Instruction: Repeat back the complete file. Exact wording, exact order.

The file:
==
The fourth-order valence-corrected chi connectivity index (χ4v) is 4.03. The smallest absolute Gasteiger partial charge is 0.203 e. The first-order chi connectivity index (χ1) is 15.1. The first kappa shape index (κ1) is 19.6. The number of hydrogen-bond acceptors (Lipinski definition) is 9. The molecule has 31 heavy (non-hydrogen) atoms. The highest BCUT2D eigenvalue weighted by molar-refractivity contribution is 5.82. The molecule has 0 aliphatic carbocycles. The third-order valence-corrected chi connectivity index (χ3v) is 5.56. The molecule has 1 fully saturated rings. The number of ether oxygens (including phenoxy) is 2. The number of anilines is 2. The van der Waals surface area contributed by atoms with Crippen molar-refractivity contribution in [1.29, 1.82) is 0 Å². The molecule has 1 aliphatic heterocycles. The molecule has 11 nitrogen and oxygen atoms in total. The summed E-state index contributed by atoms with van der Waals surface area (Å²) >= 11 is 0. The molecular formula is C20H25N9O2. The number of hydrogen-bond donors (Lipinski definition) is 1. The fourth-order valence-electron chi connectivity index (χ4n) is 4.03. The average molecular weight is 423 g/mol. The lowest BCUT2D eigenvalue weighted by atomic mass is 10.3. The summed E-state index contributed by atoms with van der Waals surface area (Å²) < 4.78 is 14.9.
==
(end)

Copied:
The fourth-order valence-corrected chi connectivity index (χ4v) is 4.03. The smallest absolute Gasteiger partial charge is 0.203 e. The first-order chi connectivity index (χ1) is 15.1. The first kappa shape index (κ1) is 19.6. The number of hydrogen-bond acceptors (Lipinski definition) is 9. The molecule has 31 heavy (non-hydrogen) atoms. The highest BCUT2D eigenvalue weighted by molar-refractivity contribution is 5.82. The molecule has 0 aliphatic carbocycles. The third-order valence-corrected chi connectivity index (χ3v) is 5.56. The molecule has 1 fully saturated rings. The number of ether oxygens (including phenoxy) is 2. The number of anilines is 2. The van der Waals surface area contributed by atoms with Crippen molar-refractivity contribution in [1.29, 1.82) is 0 Å². The molecule has 1 aliphatic heterocycles. The molecule has 11 nitrogen and oxygen atoms in total. The summed E-state index contributed by atoms with van der Waals surface area (Å²) >= 11 is 0. The molecular formula is C20H25N9O2. The number of hydrogen-bond donors (Lipinski definition) is 1. The fourth-order valence-electron chi connectivity index (χ4n) is 4.03. The average molecular weight is 423 g/mol. The lowest BCUT2D eigenvalue weighted by atomic mass is 10.3. The summed E-state index contributed by atoms with van der Waals surface area (Å²) < 4.78 is 14.9.